Flour

If the item you are weighing has the consistency of flour, then you can convert the average weight measures of flour and make a pretty good guess at the weight of the item you have.

A full cup of flour weighs four and one quarter ounces. If you were measuring a liquid a full cup would weigh eight ounces but flour is not as heavy as a liquid so it does not weigh nearly as much.

A cup of barley flour only weighs three ounces.

### 3. Weights and Measures

The idea of pounds and ounces dates back to the early Roman days. A libra was a unit of mass in Rome and a Libra was about the same as 328.9 grams. The lb. we now use to demonstrate pound is gotten from the libra.

In the later middle-ages, a method of weighing goods had to be used. The idea of something that weighed about 16 ounces weighed a pound became popular at that time. It was then that measurement by balancing how much one thing weighed compared to something they knew or agreed weighed a pound became popular.

### 4. Ancient Weight Calculations

The earliest inventions for measuring dry ounces would still work today. In the middle ages, it was common for people to balance two plates on a central pole attached to a beam in the ceiling. If the two plates stayed the same level, then the items were considered to be equal in weight, but if one was heavier the plate it was on would be lower on the pole.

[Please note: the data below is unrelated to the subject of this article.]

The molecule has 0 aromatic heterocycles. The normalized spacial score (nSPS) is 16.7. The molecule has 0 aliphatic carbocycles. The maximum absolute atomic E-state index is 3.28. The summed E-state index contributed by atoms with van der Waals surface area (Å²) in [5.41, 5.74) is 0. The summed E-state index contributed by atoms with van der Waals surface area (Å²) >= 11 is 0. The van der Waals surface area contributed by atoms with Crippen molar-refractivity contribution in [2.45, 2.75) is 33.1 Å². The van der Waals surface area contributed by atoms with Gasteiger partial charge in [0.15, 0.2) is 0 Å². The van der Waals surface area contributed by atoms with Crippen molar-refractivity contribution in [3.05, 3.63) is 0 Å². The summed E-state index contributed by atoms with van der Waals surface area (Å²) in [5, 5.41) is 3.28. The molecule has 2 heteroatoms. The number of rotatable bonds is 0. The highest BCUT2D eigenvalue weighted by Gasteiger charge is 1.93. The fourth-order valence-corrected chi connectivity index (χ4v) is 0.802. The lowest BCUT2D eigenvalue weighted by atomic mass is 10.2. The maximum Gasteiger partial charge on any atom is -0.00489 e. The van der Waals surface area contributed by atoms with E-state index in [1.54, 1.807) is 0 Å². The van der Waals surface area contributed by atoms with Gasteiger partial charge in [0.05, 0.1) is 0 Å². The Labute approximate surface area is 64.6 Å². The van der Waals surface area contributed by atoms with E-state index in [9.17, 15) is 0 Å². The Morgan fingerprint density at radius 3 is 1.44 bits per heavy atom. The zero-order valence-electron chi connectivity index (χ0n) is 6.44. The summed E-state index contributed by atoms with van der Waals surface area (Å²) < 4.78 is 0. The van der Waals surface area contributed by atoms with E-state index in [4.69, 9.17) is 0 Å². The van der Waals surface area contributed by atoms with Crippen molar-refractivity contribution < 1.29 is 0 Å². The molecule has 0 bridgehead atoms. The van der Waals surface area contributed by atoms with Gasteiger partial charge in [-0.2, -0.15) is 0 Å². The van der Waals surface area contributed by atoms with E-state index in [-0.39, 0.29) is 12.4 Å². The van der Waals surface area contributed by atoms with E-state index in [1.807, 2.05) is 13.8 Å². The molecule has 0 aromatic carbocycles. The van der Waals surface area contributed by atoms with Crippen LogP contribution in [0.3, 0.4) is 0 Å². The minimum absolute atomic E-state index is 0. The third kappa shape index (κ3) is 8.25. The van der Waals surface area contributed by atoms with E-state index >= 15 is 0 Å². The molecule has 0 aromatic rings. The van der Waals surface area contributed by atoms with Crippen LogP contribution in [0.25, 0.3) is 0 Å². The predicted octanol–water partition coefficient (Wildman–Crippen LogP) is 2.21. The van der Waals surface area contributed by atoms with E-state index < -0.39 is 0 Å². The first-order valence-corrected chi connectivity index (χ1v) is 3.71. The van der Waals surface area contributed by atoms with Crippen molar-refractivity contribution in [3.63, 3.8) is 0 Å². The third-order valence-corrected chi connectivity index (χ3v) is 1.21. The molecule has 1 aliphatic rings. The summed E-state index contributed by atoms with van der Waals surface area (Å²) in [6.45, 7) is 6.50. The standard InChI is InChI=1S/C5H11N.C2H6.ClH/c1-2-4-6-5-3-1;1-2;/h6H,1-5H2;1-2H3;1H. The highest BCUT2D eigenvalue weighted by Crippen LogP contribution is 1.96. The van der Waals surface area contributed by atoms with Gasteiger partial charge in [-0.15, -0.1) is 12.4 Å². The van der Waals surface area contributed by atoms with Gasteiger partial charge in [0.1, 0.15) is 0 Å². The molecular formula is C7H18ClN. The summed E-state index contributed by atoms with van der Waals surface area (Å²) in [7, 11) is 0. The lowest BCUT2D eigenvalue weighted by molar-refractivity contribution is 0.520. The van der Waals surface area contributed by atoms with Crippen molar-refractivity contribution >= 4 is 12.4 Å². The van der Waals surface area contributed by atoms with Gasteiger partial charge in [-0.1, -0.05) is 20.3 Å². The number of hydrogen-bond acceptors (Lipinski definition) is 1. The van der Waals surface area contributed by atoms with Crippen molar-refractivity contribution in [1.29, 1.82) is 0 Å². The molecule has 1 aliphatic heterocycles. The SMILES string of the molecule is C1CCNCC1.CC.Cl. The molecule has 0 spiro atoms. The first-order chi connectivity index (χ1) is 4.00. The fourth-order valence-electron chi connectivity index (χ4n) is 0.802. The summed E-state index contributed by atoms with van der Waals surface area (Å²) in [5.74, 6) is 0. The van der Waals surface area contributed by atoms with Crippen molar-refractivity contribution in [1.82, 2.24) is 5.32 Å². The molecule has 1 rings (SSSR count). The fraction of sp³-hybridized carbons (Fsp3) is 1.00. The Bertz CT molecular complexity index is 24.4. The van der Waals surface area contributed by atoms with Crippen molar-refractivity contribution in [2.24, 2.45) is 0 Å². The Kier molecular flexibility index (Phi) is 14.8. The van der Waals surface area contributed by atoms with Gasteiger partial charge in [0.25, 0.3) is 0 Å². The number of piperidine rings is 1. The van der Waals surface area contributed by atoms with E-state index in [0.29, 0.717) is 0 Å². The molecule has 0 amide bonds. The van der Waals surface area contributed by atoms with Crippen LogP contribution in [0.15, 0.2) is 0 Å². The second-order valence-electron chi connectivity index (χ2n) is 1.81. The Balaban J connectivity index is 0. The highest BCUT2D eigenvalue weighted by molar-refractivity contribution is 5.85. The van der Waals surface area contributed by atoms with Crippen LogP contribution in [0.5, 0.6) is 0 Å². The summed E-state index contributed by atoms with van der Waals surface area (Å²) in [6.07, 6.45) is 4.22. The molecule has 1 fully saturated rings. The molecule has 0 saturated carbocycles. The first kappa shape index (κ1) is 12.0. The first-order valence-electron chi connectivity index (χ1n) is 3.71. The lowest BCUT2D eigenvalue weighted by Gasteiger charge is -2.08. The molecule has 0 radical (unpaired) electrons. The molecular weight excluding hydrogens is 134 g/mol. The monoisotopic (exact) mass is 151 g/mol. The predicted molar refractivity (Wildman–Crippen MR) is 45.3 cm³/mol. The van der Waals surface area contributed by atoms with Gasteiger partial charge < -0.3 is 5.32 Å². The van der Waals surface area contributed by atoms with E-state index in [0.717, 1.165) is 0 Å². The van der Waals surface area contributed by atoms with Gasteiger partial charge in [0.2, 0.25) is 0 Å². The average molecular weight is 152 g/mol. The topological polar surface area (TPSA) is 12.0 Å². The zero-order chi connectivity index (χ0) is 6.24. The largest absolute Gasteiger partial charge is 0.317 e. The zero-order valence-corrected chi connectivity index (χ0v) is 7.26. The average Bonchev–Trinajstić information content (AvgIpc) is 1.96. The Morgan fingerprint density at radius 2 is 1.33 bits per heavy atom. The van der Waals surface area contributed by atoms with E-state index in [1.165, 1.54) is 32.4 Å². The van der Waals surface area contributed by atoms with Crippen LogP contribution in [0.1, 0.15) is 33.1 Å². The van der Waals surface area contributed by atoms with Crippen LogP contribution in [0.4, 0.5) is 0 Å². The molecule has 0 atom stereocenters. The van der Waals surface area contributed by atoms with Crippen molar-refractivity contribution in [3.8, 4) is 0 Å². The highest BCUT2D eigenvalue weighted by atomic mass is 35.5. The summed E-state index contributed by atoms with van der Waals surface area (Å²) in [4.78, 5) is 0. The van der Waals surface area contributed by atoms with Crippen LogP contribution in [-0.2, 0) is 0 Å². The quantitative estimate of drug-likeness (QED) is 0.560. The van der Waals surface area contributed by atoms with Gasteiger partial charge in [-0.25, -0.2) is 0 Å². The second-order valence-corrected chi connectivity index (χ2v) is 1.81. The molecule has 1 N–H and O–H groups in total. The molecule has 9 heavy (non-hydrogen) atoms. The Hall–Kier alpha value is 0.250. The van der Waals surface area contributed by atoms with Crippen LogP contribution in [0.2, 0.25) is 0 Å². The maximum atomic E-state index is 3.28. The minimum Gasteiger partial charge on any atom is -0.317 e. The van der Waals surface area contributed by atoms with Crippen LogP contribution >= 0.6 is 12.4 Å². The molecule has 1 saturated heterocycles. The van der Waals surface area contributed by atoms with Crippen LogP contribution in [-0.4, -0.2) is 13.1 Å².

You can still make a weighing contraption built on that principal design. You can even balance a long object over a round object like you were making a child’s teeter-totter. The heaviest object will make the other end of the device raise in the air and if the items weigh the same, they will equal out.

Do you know how much does a half gram weighs on a scale?

### 5. Comparisons

The only true way to get an accurate measurement of a dry ounce or ingredient is for you to have something to compare the item to. The other thing must be something that has the weight written on the packaging.

Almost all packages have the weights of the products written on the side of the package. You need to place dry items that have a similar volume and density to the item that was in the container and then you can make an educated guess on the weight of the unknown object.

### 6. Hand Measures

Measuring with your hands was the first method of measuring. If you had a handful of one thing then you could pick up a handful of another thing and compare the two items.

You can also use your hands to help you make a guess about a dry weight today.

If you have a package of seasoning that weighs ½ an ounce then you can pour the seasonings out of the container and see how it feels in your hand.

Then place an equal amount of the thing you want to weigh in your other hand.

Hold both arms out in front of you and try to determine if the item you do not know the weight of is equal in weight to the item you do know the weight of.

## Final Thoughts

Weighing a dry ounce without a scale is never going to be 100% accurate. If the precise weight is critical to know then you must locate a scale and get the weight made. There are no other alternatives other than guessing.